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Quick comparision of the PrintrBot plus and the Ultimaker. My ultimaker, and the ones around me are printing. The PrintrBot LC+ from a friend of mine has used up many of his evenings and produced a total of 5 successful prints. And he is considering to sell his PrintrBot and buy an Ultimaker.

But you don't have to trust me on it (after all, I work for Ultimaker these days) You can trust Make magazine, who rated the Ultimaker as fastest and highest quality:

http://blog.makezine.com/review/make-ul ... ultimaker/

 

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As Snowy said, I would definitely get into 3D printing before you decide to open a business. There are some smaller ones that you can build to start experimenting with if the price of the UM scares you. I have been mostly pleased with the UM. There are some things I would change, but I could never justify spending 10x's the money on a Dimension for what I am using it for (education).

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You might consider another technology than extrusion.

Maybe if you are a popular person in some technical circles, you might recuperate a bit of the money.

Or if you live in a tourist area.

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Snowy, Wow you are a grouch! LOL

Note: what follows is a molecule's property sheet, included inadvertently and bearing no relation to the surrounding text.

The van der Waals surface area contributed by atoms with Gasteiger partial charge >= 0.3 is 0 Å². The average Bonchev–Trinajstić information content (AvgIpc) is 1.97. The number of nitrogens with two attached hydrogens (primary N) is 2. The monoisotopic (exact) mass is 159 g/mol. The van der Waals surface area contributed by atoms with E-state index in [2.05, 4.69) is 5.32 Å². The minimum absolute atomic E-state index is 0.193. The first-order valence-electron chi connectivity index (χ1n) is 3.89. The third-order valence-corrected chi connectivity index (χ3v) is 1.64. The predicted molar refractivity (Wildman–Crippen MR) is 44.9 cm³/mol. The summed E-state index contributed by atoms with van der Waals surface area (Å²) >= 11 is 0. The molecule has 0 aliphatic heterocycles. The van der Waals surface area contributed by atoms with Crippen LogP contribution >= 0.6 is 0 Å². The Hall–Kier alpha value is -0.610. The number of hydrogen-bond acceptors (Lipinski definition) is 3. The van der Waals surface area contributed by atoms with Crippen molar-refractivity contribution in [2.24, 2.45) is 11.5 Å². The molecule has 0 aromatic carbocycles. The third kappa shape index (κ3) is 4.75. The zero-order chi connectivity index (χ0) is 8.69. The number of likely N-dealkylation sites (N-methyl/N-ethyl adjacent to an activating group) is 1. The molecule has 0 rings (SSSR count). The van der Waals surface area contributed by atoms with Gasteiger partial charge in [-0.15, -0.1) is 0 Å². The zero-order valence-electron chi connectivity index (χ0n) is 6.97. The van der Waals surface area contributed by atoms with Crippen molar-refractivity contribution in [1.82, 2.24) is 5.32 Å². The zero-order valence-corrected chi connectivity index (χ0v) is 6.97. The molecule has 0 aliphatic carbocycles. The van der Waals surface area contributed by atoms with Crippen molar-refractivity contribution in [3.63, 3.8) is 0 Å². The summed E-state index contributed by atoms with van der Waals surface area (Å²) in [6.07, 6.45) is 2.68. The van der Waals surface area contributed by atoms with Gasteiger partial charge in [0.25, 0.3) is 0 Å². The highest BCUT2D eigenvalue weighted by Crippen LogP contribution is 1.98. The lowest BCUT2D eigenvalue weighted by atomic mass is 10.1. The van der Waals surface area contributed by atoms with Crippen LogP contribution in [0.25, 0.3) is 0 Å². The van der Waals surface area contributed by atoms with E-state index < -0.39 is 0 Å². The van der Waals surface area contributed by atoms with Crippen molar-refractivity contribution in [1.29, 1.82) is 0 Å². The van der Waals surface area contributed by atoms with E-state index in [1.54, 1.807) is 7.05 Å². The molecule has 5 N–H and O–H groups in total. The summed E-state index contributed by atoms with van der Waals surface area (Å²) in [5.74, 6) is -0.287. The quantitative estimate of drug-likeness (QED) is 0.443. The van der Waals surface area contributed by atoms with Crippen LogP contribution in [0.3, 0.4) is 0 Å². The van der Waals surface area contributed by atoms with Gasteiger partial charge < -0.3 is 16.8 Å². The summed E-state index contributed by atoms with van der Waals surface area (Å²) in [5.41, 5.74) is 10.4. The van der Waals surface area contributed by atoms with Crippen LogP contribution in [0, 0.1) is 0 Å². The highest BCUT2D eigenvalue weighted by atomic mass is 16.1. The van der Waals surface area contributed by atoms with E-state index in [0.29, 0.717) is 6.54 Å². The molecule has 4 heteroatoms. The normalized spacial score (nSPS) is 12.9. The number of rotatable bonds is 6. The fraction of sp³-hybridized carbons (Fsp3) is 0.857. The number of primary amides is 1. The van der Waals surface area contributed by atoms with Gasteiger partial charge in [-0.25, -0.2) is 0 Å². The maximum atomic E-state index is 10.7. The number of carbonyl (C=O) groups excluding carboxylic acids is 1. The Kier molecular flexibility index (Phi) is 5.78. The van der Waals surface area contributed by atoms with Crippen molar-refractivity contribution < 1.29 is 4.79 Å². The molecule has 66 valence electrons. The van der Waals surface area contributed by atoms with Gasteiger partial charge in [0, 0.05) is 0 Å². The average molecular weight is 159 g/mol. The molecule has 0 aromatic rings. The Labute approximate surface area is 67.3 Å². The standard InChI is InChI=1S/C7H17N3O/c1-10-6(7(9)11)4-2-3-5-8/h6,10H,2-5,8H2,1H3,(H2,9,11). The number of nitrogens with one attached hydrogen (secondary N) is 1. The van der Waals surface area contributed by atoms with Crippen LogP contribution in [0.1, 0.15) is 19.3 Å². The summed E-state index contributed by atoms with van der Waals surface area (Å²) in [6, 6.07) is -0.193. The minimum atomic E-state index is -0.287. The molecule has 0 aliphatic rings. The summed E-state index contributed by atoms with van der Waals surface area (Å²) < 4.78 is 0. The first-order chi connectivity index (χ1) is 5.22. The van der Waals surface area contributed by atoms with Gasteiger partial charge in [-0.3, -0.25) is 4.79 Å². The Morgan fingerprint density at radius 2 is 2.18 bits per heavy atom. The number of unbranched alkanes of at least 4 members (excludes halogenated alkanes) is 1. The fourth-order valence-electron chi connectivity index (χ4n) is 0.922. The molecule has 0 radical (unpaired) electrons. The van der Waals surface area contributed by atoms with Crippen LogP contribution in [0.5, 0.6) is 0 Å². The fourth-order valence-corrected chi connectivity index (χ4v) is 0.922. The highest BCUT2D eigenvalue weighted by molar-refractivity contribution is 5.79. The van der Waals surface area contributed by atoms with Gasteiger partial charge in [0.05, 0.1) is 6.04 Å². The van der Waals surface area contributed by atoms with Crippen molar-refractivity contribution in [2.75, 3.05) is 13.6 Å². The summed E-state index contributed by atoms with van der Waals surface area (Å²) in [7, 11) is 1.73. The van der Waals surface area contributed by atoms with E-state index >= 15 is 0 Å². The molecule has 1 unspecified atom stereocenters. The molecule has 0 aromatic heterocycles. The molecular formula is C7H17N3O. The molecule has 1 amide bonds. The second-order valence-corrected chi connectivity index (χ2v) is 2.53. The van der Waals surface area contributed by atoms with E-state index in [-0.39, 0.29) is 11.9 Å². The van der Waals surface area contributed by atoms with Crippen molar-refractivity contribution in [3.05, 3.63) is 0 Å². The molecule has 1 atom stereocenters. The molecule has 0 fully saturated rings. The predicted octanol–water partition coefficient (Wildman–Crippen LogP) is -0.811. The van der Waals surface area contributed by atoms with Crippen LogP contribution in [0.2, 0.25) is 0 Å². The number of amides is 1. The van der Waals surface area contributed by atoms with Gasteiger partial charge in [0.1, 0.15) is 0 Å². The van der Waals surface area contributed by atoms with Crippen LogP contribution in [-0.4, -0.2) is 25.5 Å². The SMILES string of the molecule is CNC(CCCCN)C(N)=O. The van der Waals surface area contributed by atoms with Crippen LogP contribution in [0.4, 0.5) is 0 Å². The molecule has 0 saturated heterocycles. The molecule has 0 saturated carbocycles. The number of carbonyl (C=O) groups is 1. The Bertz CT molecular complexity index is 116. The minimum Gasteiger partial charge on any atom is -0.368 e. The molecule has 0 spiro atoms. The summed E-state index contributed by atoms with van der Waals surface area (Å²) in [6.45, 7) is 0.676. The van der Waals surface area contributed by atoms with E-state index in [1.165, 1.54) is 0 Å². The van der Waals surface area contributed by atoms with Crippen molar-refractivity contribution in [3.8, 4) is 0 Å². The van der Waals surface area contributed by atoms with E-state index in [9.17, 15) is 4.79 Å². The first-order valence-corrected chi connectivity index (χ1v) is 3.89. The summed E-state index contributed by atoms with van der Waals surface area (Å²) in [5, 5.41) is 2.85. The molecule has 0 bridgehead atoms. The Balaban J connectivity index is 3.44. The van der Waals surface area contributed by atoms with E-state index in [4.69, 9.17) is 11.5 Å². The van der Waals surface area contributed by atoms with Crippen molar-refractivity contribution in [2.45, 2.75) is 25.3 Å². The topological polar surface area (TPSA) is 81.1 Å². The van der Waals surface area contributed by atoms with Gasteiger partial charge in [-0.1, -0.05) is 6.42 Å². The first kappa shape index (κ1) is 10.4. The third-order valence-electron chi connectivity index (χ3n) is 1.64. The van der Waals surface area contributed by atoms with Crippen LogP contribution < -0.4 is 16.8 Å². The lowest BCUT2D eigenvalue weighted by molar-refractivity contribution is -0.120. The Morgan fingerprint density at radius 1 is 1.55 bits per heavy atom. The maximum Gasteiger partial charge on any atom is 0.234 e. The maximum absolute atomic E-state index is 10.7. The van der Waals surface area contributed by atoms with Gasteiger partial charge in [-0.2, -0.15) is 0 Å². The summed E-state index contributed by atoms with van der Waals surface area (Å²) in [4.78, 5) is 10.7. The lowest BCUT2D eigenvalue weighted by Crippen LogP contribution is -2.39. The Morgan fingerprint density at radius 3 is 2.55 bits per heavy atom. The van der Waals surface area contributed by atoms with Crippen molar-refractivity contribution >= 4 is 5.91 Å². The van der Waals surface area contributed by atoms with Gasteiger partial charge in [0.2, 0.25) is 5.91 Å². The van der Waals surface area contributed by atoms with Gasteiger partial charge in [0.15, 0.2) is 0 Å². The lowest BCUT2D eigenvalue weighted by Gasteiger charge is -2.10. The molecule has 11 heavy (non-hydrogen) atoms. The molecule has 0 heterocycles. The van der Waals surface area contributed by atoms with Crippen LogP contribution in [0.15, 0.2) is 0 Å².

Let me dissect your response:

1. A brief amout of research will find that even college students have been using these printers to produce proof of concept prototypes for various people and making a profit off them. Enough to assist with their college tuition. I also do not believe they are being used to the extent that they could, or that I would in order to produce items. I also do'n think that any buyer of items wishes to have the item within moments. Even with the big commercial grade units there is a lead time, the least of which would be a range of 1-3 days that I have found.

2. I understand that finer detail means longer print times, believe me when I say that this is not an issue to me. What is is the level of detail achievable, nothing more. Thanks for the extra info on the time, though. Explaning the detail achievable is easy to explain for someone who owns one. It's like trying to decide which TV has a better screen quality by watching a commercial about the TV's on your crappy one. You have nothing tangible to compare. YOU own one, you should be able to describe how good or poor the quality of the print, or detail, is because you can physically see it. I cannot.